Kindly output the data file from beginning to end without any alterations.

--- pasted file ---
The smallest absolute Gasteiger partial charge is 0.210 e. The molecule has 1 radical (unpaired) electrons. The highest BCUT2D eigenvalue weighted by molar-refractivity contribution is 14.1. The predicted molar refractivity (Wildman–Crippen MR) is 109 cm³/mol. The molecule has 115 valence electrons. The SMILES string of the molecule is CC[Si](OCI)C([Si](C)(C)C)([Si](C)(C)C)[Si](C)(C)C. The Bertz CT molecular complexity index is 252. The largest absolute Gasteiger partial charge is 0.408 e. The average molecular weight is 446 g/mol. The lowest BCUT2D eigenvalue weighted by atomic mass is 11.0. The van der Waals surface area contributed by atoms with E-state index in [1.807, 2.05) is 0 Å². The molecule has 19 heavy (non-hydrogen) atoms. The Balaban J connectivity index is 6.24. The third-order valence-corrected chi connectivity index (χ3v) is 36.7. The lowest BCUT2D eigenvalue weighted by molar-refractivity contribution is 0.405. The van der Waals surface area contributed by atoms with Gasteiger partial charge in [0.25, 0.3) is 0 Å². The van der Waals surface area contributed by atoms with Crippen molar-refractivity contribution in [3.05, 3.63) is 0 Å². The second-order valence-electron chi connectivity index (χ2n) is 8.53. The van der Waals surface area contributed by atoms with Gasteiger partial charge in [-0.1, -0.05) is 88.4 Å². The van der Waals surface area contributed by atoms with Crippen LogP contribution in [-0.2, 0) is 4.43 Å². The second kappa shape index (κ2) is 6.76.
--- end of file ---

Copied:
The smallest absolute Gasteiger partial charge is 0.210 e. The molecule has 1 radical (unpaired) electrons. The highest BCUT2D eigenvalue weighted by molar-refractivity contribution is 14.1. The predicted molar refractivity (Wildman–Crippen MR) is 109 cm³/mol. The molecule has 115 valence electrons. The SMILES string of the molecule is CC[Si](OCI)C([Si](C)(C)C)([Si](C)(C)C)[Si](C)(C)C. The Bertz CT molecular complexity index is 252. The largest absolute Gasteiger partial charge is 0.408 e. The average molecular weight is 446 g/mol. The lowest BCUT2D eigenvalue weighted by atomic mass is 11.0. The van der Waals surface area contributed by atoms with E-state index in [1.807, 2.05) is 0 Å². The molecule has 19 heavy (non-hydrogen) atoms. The Balaban J connectivity index is 6.24. The third-order valence-corrected chi connectivity index (χ3v) is 36.7. The lowest BCUT2D eigenvalue weighted by molar-refractivity contribution is 0.405. The van der Waals surface area contributed by atoms with Gasteiger partial charge in [0.25, 0.3) is 0 Å². The van der Waals surface area contributed by atoms with Crippen molar-refractivity contribution in [3.05, 3.63) is 0 Å². The second-order valence-electron chi connectivity index (χ2n) is 8.53. The van der Waals surface area contributed by atoms with Gasteiger partial charge in [-0.1, -0.05) is 88.4 Å². The van der Waals surface area contributed by atoms with Crippen LogP contribution in [-0.2, 0) is 4.43 Å². The second kappa shape index (κ2) is 6.76.